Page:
By Catharin Shepard •
Staff writer •
Hundreds of people marched through downtown Raeford Friday afternoon, many carrying signs and wearing shirts with messages speaking out against racism, and local law enforcement leaders walked with them.
It was the second of two peaceful protests held in Raeford last week after the death of George Floyd May 25 at the hands of Minneapolis police. A public viewing and televised memorial Saturday in Hoke County, where Floyd’s sister Bridgette Floyd lives, drew crowds of thousands and an audience of millions from across the world.
The “Hoke County Peacekeepers,” a new grassroots organization, led a diverse group of marchers down Main Street from Harris Avenue to Prospect Avenue. The crowd chanted, “What do we want? Justice!” and “black lives matter.”
Hoke resident Aaron Priestman waited by the library and helped hand out water and snacks to protesters during the hot afternoon. His wife and daughter stood along Main Street holding signs in support of the marchers.
“I want to support this movement because as everybody is saying, black lives matter, and if their voices aren’t heard then no voices are heard,” Priestman said.
The marchers rallied at the library stage, where Hoke County Peacekeepers organizer Le’tour Ardel and other members of the group held a program with guest speakers and calls for an end to systemic racism in the justice system. A bishop offered prayers and a message of faith. The program honored George Floyd and other black Americans who died at the hands of law enforcement by reading statements written from their points of view.
Raeford Police Chief Marc Godwin walked alongside the protesters, as did Hoke County Sheriff Hubert Peterkin, and several Hoke County commissioners.
“You can’t see what we can see up here, I wish you could turn around and look, but this is amazing,” Godwin said from the library stage. “We see no particular one race, no particular one gender, everybody is here from all walks of life and it is a blessing to sit here and look.”
“I want you to know we do not condone what happened. It is wrong, and it tears us apart,” he continued. “We spend years of our lives, I spent 25 trying to fill those gaps, build those bridges, and it takes seconds, I said this the other day, it takes seconds, or in this case eight minutes and 46 seconds, to tear all that apart. Tear it apart. We’re having to start over. Our whole lives…it feels like everything we worked for is in vain, but you’re showing that it’s not, and we appreciate you being here, the police do.”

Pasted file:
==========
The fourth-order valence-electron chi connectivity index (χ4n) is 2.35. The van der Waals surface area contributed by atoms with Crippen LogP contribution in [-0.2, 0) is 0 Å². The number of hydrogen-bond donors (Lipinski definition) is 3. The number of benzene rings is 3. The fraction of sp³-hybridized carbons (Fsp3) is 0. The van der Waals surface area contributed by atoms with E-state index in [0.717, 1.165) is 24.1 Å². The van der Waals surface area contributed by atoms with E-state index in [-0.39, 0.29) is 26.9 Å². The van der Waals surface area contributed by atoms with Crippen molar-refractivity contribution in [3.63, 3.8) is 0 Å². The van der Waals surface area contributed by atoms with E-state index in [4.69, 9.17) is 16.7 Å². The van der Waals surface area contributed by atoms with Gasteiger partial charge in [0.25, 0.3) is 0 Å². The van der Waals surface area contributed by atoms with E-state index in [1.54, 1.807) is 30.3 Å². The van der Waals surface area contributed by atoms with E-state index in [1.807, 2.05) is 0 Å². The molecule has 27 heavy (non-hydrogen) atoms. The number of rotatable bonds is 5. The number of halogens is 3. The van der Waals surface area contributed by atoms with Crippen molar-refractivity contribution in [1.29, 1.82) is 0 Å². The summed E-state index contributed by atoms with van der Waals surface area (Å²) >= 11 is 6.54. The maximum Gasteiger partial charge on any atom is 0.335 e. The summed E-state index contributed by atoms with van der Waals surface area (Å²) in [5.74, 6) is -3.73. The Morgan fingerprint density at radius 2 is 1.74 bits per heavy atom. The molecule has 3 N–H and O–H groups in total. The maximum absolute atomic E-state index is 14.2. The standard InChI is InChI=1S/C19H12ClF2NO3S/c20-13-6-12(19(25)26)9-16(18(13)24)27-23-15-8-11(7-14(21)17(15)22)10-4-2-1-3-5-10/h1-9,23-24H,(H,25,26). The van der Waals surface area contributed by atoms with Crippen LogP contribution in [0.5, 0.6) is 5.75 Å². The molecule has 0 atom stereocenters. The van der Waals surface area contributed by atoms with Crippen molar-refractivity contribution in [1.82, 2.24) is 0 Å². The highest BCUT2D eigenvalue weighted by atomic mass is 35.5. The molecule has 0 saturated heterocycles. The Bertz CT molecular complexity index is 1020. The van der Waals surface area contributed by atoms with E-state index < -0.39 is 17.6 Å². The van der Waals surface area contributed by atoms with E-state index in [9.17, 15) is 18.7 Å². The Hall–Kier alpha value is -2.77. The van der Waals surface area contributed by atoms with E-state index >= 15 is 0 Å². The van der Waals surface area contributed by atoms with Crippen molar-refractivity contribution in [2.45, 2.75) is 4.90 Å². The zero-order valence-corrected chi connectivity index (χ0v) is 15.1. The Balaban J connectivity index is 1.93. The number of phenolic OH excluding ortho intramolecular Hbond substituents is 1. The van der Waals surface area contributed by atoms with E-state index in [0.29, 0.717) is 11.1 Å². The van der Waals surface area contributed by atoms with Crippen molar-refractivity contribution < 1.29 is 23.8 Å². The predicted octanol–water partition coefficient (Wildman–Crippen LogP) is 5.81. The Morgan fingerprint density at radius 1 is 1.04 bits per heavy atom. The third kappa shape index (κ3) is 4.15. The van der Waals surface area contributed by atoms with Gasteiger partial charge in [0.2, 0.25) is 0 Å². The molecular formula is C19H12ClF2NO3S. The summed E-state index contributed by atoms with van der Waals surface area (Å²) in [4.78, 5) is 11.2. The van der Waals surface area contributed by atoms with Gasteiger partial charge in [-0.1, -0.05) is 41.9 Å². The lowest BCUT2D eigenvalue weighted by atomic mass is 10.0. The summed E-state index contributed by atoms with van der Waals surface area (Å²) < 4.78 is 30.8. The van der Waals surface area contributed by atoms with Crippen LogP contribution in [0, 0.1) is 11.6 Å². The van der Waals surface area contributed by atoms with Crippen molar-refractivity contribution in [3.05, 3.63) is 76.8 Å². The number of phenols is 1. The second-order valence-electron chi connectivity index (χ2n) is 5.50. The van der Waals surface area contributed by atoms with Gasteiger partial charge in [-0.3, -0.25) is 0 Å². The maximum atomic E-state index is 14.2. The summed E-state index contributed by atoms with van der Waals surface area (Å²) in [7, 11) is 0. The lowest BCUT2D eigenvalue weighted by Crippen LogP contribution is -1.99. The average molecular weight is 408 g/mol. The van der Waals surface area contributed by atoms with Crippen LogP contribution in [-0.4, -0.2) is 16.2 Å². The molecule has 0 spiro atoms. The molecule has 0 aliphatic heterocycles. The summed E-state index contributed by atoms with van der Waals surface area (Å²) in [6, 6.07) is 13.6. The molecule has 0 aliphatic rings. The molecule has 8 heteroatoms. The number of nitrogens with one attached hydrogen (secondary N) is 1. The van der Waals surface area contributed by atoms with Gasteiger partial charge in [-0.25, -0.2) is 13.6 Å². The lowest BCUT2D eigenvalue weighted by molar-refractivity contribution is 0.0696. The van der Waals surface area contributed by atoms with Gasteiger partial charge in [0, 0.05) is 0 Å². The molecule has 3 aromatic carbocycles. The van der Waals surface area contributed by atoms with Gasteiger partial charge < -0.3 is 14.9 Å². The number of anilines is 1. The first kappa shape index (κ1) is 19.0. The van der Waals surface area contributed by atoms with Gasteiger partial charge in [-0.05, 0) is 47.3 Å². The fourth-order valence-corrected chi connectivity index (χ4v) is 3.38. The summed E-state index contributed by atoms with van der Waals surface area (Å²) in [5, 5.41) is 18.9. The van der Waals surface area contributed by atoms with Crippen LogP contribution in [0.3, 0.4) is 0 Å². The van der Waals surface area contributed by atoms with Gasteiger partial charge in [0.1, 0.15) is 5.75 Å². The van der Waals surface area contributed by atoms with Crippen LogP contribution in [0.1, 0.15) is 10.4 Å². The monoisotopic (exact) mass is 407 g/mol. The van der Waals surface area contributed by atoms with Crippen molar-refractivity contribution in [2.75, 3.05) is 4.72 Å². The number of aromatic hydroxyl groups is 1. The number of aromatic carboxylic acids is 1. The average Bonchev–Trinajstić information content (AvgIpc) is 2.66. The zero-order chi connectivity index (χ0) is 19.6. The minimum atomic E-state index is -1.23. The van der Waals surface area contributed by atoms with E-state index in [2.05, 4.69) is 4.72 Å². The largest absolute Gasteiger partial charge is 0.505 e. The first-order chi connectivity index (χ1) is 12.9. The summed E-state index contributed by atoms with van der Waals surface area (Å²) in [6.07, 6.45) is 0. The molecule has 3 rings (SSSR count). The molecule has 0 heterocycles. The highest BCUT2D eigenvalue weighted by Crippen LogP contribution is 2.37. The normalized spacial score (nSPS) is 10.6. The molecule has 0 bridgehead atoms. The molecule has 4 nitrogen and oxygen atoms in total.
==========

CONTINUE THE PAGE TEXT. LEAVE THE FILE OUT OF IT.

In his remarks to protesters, Hoke County Sheriff Hubert Peterkin led the crowd in one of the chants of the day, “No justice no peace, no racist police.”
As the father of a young black man, Peterkin said he himself has had tough conversations with his son about systemic racism and police violence. The movement of young people today fighting for their rights is “taking it to a whole other level,” the sheriff said.
“We’re living the dream of what King did. But this new group is taking it to a whole other level,” he said. “When I talked to him (Ardel) and he talked to the chief, and he told us it was going to be peaceful, look at how beautiful this is. Unbelievable.”
The sheriff touched on the situation in Cumberland County, which saw looting and property damage as well as peaceful protesting. Peterkin praised Raeford and Hoke County, and the Hoke County Peacekeepers for speaking out peacefully.
“I was telling the chief coming down the road, right across the (county) line they’re burning, tearing down their businesses and tearing up things that it took them years to build, but look at Hoke County. Look at Raeford.” Peterkin said. “Hoke County, let me tell you something. Young people, we hear you. We hear you. Thank you for not taking advantage of doing something totally different. You’re going to get it done. We’re with you. Trust me, we are with you. And listen, don’t let this be the end of something…this is about peace.”
It’s not about individual police officers, but systemic injustice, Hoke County Commissioner Allen Thomas said in remarks.